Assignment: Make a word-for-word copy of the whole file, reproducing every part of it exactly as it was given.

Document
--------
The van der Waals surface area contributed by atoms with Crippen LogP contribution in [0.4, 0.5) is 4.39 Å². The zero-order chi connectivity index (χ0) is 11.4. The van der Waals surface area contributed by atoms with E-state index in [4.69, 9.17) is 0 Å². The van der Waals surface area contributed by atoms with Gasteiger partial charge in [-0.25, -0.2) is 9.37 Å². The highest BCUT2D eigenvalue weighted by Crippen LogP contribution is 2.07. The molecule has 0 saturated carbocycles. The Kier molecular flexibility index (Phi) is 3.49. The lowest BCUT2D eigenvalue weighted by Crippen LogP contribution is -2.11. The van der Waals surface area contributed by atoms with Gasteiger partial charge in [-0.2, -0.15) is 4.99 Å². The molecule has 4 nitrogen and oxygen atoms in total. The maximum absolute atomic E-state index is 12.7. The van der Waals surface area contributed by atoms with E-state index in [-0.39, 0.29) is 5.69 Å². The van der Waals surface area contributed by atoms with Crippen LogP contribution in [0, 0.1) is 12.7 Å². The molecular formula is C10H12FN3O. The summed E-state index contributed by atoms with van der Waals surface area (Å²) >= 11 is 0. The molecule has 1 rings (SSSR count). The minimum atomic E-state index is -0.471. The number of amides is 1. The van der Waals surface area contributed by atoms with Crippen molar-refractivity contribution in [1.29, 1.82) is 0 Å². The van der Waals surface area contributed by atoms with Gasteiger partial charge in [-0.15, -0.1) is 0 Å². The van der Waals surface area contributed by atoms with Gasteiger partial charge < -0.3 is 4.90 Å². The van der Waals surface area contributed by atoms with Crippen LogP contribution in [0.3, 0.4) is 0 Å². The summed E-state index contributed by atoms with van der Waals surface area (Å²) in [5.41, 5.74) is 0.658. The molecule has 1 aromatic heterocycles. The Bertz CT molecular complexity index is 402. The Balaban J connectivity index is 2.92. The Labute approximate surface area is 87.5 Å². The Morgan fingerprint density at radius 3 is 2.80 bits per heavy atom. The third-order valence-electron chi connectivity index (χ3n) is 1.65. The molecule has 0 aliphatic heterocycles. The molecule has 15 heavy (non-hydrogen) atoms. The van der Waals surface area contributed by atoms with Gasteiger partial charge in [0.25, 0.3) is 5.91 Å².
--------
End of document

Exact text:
The van der Waals surface area contributed by atoms with Crippen LogP contribution in [0.4, 0.5) is 4.39 Å². The zero-order chi connectivity index (χ0) is 11.4. The van der Waals surface area contributed by atoms with E-state index in [4.69, 9.17) is 0 Å². The van der Waals surface area contributed by atoms with Gasteiger partial charge in [-0.25, -0.2) is 9.37 Å². The highest BCUT2D eigenvalue weighted by Crippen LogP contribution is 2.07. The molecule has 0 saturated carbocycles. The Kier molecular flexibility index (Phi) is 3.49. The lowest BCUT2D eigenvalue weighted by Crippen LogP contribution is -2.11. The van der Waals surface area contributed by atoms with Gasteiger partial charge in [-0.2, -0.15) is 4.99 Å². The molecule has 4 nitrogen and oxygen atoms in total. The maximum absolute atomic E-state index is 12.7. The van der Waals surface area contributed by atoms with E-state index in [-0.39, 0.29) is 5.69 Å². The van der Waals surface area contributed by atoms with Crippen LogP contribution in [0, 0.1) is 12.7 Å². The molecular formula is C10H12FN3O. The summed E-state index contributed by atoms with van der Waals surface area (Å²) >= 11 is 0. The molecule has 1 rings (SSSR count). The minimum atomic E-state index is -0.471. The number of amides is 1. The van der Waals surface area contributed by atoms with Crippen molar-refractivity contribution in [1.29, 1.82) is 0 Å². The van der Waals surface area contributed by atoms with Gasteiger partial charge in [-0.15, -0.1) is 0 Å². The van der Waals surface area contributed by atoms with Gasteiger partial charge < -0.3 is 4.90 Å². The van der Waals surface area contributed by atoms with Crippen LogP contribution in [0.3, 0.4) is 0 Å². The summed E-state index contributed by atoms with van der Waals surface area (Å²) in [5.41, 5.74) is 0.658. The molecule has 1 aromatic heterocycles. The Bertz CT molecular complexity index is 402. The Balaban J connectivity index is 2.92. The Labute approximate surface area is 87.5 Å². The Morgan fingerprint density at radius 3 is 2.80 bits per heavy atom. The third-order valence-electron chi connectivity index (χ3n) is 1.65. The molecule has 0 aliphatic heterocycles. The molecule has 15 heavy (non-hydrogen) atoms. The van der Waals surface area contributed by atoms with Gasteiger partial charge in [0.25, 0.3) is 5.91 Å².